Immunotherapy drugs work in a different way. They "take the brakes off" the immune system so that your own immune cells can fight cancer.

There is another phenomenon seen with immunotherapy that can also affect response, or at least the appearance of a response, on imaging studies. Referred to as pseudoprogression, it is an uncommon condition in which a tumor appears to have grown in response to immunotherapy even if it hasn't.

It is now thought that the immunologic response can affect cells surrounding a tumor, creating benign lesions that mimic cancer cells on a CT or PET scan. In some cases, a biopsy may reveal that the tumor has completely disappeared and that all that is left are the residual lesion.

Pseudoprogression most often occurs with lymph nodes but may also affect the kidneys, liver, lungs, adrenal gland, and chest and abdominal walls.

While immunotherapy can be effective in treating certain forms of cancer, it may take time for the immune system to mount a robust defense. During this time, the cancer may appear to worsen even if the condition is stable.

Other Terms Describing Cancer Response

There are different terms your oncologist may use in describing your response to cancer treatment. While many of the terms are considered standard, the criteria for diagnosis are ever-evolving, and there are often challenges in standardizing definitions between health authorities and researchers.

Today, there are several different criteria used by oncologists, including those established by the World Health Organization (WHO) and others known as the Response Evaluation Criteria in Solid Tumors (RECIST), the Immune-related Response Criteria (IRC), and the Positron Emission Tomography Response Criteria in Solid Tumors (PERCIST).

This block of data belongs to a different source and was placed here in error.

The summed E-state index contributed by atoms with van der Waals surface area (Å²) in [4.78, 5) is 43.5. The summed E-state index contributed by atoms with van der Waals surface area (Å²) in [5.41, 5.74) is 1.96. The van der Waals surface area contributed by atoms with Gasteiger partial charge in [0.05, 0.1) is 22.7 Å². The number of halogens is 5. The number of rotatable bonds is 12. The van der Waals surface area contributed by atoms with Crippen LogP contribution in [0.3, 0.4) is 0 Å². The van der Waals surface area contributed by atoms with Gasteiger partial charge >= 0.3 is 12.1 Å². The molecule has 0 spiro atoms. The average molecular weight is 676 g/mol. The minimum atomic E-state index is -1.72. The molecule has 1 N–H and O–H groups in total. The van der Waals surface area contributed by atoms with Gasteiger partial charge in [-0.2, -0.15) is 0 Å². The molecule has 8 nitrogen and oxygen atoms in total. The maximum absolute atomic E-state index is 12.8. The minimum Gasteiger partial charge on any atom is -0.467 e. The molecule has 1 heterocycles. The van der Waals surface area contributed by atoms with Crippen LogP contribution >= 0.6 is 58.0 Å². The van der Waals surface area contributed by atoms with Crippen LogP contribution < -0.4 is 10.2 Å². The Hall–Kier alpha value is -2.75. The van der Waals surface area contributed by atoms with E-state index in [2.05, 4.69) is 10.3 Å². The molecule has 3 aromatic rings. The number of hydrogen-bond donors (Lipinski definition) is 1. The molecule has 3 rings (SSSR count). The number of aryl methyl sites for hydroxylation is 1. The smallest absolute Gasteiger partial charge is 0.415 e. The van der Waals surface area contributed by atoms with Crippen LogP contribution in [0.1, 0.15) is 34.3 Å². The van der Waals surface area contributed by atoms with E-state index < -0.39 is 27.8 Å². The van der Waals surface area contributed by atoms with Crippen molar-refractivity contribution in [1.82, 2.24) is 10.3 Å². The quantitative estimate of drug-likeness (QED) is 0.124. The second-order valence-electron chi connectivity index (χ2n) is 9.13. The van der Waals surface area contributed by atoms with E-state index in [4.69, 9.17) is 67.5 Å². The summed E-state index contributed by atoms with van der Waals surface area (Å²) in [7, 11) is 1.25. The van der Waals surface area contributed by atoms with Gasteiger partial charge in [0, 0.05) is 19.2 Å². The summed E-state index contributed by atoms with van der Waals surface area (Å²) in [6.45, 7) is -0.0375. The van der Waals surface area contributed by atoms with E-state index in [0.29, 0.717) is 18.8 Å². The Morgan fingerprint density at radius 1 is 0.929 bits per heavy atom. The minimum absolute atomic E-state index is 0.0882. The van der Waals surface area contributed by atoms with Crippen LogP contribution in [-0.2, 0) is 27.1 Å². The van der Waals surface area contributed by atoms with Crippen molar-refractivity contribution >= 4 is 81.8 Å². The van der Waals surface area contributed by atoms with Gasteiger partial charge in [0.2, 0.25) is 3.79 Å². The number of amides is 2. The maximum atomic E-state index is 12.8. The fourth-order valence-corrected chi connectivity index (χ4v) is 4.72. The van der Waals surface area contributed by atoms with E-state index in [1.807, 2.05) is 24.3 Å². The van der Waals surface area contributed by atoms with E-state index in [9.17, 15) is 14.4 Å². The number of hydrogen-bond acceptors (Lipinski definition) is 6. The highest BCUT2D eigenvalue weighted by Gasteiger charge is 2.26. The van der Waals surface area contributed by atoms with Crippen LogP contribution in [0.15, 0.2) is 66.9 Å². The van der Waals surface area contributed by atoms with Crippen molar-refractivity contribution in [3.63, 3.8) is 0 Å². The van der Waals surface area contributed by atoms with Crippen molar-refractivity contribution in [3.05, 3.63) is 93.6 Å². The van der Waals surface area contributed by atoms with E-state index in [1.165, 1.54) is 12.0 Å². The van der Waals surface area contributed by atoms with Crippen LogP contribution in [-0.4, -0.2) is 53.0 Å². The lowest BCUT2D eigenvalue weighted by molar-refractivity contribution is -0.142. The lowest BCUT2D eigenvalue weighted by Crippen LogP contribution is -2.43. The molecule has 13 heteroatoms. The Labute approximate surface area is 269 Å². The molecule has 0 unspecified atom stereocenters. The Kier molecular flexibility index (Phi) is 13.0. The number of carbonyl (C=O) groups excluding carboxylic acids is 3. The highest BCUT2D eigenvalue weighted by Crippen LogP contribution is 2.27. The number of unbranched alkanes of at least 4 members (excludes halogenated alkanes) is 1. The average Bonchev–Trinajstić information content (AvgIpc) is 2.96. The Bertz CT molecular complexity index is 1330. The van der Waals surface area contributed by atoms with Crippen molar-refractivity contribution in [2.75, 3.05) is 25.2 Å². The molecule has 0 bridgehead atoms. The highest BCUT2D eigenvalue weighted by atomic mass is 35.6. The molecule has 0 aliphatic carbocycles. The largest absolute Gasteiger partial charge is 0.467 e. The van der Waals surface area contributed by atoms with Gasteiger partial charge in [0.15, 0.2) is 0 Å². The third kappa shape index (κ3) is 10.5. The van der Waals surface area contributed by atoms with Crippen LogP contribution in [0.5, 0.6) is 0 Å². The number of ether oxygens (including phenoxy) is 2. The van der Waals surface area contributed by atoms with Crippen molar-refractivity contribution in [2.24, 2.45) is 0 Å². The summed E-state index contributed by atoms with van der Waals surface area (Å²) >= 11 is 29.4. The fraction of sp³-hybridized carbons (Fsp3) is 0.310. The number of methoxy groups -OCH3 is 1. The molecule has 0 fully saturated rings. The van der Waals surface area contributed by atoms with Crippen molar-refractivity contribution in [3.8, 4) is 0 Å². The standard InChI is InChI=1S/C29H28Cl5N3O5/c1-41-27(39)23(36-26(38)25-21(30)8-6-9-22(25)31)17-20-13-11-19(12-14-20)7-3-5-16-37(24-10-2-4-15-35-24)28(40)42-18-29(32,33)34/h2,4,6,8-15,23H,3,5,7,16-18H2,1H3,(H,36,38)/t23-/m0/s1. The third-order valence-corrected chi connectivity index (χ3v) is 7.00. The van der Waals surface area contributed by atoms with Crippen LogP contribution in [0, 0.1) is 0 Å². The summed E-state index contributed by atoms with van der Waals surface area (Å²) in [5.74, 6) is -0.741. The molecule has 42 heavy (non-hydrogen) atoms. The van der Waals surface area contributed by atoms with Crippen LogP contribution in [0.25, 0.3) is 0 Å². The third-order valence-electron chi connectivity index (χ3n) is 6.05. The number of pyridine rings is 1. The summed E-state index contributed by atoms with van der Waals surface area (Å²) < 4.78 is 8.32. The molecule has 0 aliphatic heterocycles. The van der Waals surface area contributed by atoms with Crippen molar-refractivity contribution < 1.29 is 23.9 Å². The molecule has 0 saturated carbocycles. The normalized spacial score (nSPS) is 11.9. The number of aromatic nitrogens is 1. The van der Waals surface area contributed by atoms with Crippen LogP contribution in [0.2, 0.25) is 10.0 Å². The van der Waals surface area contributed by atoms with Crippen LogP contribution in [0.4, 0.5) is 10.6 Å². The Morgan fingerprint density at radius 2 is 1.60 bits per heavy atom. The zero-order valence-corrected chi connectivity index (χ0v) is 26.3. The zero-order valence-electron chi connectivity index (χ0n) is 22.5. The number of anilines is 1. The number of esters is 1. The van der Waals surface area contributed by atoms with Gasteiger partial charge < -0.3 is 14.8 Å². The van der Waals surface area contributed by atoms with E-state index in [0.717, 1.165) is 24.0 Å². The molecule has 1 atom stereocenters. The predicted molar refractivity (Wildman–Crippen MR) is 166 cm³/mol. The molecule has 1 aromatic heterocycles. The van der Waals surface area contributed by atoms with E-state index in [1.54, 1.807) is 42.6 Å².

Regardless of the criteria used, diagnoses are based on the changes in the size of target and non-target tumors.

Target tumors are those that are specifically monitored to determine if the disease is progressing. Non-target tumors⁠—whose presence have been noted, but whose measurements have not been taken⁠—can also factor into a diagnosis if there are any significant changes in their numbers or size.

Some of the more commonly used terms include the following:

  • Complete response (CR) is used when there is no evidence of cancer after treatment. Also referred to as complete remission or no evidence of disease (NED), it does not always mean the cancer is cured.
  • Duration of response (DoR) is the length of time that a tumor continues to respond to treatment without the cancer growing or spreading.
  • Overall response rate (ORR) is the proportion of patients in a trial whose tumor is destroyed or significantly reduced by a drug (useful in deciding which drug is best for you).
  • Partial response (PR), also known as partial remission, is defined as a decrease of more than 30% in the size of the longest diameter of a target tumor from the baseline.
  • Progressive disease (PD) is defined as an increase of more than 20% in the size of the longest diameter of a target tumor from the baseline.
  • Progression-free survival (PFS) is how long a person lives without the cancer worsening (useful in establishing the prognosis for a patient).
  • Recurrence is the return of cancer after a period of complete remission when no cancer was detected. The recurrence can be local (occurring in the same area as before), regional (found in nearby lymph nodes), or distant (found in an entirely different part of the body).
  • Unequivocal progression (UP) is diagnosed when there is a substantial worsening of the disease. Even if the target tumors are stable, UP would be declared if the number or size of non-target tumors have increased substantially enough to suggest that the current therapy is no longer working.

A Word From Verywell

Given that metastatic cancer is responsible for up to 90% of all cancer deaths, the fear of progression or recurrence can be overwhelming for some. Even if your cancer is advanced, being told that you have stable disease should be reassuring. It means that your current treatment is able to impede the spread of cancer and may do so for the foreseeable future.

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By Lynne Eldridge, MD
 Lynne Eldrige, MD, is a lung cancer physician, patient advocate, and award-winning author of "Avoiding Cancer One Day at a Time."